IMF report shows Chile can’t escape global economic turmoil

The IMF ’s World Economic Outlook paints a grim picture. Russia’s invasion of Ukraine and the pandemic aftermath are complicating matters especially for countries like Chile. Yet, some positive developments are on the horizon too.

In the IMF’s latest World Economic Outlook report, Russia’s invasion of Ukraine takes a key role. The war causes trouble for countries like Chile that depend on hydrocarbons imports and pushes up prices for raw materials, which puts pressure especially on low-income households.

Chile’s dependence on Chinese imports is another risk factor. “Frequent and wide-ranging lockdowns in China, including in key manufacturing hubs,” could cause new bottlenecks in global supply chains, according to the report.

More positively, Chile’s unemployment rate stood at 8.9 percent, making it one of South America’s lowest. It is predicted to fall to 6.9 percent by 2023 amid the post-pandemic recovery. The government is also planning to align the minimum wage with inflation.

Consumer prices are set to increase this year on the back of economic stimulus programs, but they should stabilize by 2023, the report said. Public spending will increase under the recently announced US$1.34 billion Chile Apoya recovery plan. Funds will go directly to families, President Gabriel Boric said when he presented the plan.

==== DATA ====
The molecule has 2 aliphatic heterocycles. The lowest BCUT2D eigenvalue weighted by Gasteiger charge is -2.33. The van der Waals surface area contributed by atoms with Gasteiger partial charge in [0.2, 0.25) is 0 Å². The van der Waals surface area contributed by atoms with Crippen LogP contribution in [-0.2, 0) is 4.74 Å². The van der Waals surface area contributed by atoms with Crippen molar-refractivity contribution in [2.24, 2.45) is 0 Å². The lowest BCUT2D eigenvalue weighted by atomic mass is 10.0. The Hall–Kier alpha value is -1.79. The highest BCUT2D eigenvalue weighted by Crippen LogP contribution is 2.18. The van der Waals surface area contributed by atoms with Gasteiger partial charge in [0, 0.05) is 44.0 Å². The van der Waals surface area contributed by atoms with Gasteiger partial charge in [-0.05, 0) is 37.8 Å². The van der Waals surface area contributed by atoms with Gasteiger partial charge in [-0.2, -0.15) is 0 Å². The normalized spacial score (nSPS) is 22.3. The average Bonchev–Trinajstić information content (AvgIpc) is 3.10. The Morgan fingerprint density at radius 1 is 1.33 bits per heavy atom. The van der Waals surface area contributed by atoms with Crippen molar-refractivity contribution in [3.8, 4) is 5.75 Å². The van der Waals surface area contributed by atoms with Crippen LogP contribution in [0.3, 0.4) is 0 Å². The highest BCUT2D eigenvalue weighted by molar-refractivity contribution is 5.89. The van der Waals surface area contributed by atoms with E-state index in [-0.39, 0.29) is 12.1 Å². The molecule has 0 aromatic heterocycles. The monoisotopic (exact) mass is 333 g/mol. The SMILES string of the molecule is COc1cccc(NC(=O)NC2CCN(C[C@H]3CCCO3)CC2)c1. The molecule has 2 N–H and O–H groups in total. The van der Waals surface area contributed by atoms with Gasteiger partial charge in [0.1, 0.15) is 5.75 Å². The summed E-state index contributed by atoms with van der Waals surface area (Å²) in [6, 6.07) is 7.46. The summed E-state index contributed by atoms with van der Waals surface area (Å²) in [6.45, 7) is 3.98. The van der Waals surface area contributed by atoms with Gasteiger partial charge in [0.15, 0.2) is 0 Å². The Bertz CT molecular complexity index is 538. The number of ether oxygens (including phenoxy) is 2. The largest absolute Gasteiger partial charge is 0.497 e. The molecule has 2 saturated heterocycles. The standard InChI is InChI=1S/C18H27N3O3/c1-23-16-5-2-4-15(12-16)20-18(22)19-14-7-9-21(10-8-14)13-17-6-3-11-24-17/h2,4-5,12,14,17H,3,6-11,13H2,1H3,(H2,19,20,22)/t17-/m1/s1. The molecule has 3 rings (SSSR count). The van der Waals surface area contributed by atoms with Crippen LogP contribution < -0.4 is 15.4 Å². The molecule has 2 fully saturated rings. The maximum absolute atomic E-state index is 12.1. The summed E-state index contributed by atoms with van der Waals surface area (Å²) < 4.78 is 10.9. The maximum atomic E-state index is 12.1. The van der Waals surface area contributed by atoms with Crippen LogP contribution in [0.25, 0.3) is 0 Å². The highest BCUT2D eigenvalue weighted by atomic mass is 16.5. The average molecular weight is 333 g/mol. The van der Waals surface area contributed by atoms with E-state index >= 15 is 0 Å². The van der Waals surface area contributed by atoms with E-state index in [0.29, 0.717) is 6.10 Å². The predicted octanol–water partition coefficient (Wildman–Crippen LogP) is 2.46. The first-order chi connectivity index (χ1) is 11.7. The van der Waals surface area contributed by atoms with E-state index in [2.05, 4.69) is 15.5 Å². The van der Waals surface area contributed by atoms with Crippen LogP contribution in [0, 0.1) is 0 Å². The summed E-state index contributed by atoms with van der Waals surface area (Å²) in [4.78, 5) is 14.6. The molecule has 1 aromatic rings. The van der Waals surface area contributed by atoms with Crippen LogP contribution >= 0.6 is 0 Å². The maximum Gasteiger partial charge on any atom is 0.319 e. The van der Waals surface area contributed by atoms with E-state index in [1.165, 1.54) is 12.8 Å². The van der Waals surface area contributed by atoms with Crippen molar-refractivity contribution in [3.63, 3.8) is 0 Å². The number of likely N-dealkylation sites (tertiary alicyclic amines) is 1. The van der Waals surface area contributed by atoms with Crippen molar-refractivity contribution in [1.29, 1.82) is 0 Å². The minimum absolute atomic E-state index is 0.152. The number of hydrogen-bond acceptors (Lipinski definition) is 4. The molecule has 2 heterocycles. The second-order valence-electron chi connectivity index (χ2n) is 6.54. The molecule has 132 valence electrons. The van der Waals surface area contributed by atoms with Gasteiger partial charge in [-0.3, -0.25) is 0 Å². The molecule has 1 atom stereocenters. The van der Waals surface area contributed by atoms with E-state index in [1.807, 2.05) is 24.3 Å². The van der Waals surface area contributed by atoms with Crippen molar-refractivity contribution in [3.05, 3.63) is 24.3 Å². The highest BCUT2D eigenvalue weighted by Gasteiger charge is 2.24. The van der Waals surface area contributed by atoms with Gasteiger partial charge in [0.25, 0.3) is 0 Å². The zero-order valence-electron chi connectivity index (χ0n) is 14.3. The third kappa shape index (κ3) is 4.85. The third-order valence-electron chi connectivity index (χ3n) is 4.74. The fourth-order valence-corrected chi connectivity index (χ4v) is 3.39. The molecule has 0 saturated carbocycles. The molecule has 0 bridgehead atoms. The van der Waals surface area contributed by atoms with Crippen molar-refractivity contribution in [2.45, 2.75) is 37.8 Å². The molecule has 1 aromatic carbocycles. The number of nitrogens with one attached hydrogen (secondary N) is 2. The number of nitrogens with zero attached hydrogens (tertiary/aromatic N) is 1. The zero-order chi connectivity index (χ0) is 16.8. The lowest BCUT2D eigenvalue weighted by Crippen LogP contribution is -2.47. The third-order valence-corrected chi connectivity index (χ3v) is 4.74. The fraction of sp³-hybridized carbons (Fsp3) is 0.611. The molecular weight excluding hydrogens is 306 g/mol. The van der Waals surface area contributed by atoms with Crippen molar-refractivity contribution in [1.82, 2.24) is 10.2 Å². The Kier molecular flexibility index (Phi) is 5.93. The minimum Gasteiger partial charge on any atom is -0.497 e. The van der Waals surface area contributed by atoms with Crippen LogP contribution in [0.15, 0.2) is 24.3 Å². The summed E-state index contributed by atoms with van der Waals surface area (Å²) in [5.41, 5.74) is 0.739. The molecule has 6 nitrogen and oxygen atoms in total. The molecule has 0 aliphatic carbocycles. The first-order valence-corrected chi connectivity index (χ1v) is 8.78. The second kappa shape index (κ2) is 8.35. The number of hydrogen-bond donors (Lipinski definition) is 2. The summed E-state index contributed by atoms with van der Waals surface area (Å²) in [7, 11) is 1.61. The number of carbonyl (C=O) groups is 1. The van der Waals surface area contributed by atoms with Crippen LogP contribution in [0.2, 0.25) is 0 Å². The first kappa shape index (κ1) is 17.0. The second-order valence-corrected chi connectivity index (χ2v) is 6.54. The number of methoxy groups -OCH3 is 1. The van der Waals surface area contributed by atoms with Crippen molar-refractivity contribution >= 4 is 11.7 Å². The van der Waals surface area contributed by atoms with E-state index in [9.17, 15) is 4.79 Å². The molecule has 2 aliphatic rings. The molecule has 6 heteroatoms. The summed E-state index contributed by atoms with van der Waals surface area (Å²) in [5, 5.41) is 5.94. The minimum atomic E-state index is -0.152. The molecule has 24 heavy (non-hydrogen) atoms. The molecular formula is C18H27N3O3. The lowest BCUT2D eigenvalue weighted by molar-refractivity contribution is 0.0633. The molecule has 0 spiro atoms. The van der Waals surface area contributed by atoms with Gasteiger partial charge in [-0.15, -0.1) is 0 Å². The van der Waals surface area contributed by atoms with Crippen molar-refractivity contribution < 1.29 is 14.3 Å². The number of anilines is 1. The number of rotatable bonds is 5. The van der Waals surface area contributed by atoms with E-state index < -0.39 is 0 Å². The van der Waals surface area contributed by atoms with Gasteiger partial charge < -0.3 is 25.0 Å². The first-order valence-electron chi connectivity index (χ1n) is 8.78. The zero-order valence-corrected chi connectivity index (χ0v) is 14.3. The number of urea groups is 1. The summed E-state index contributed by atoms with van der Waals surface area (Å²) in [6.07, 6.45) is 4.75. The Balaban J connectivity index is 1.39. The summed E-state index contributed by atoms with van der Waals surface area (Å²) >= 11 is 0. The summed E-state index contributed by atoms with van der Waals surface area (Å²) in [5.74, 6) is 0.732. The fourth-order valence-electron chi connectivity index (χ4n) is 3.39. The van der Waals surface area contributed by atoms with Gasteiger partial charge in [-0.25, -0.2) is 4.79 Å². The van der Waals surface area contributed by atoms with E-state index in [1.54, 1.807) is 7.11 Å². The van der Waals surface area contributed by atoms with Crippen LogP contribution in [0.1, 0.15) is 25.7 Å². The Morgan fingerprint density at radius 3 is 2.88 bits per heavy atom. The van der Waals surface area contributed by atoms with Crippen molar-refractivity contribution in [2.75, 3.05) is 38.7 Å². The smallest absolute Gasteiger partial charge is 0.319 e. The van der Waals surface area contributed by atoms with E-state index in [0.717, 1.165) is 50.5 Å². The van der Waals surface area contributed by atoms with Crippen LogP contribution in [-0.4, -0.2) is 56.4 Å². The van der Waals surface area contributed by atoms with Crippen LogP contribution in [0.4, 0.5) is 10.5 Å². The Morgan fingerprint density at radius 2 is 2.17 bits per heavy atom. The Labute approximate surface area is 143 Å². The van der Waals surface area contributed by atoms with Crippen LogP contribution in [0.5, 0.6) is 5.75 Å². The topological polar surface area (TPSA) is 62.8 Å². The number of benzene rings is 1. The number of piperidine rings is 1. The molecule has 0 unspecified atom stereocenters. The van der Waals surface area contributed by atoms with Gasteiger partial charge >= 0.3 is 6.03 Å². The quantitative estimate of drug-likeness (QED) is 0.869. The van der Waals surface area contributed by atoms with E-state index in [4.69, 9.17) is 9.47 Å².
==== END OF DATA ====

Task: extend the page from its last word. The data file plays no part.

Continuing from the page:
Growth will remain low, at 1.5 percent this year and 0.5 percent the next. Last year’s growth was 11.7 percent compared to pandemic year 2020, when economic activity practically ground to a halt amid national quarantines. Increased public and private spending also helped growth last year.

In a statement, the Central Bank said “the economy will expand at rates below its potential in 2022 and 2023, with contractions in private consumption and investment.”

Global Outlook

Chile is highly dependent on foreign trade, which exposes its citizens to economic developments that are hard to handle domestically. 

The IMF projects global growth of 3.6 percent in 2022 and 2023, between 0.8 and 0.2 percentage points lower than in its January forecast, as inflation will remain high too.

The war in Ukraine “is likely to have a protracted impact on commodity prices, affecting oil and gas prices more severely in 2022 and food prices well into 2023.” Hence, countries should refrain from trying to reduce inflation and focus on cushioning measures, the report said.


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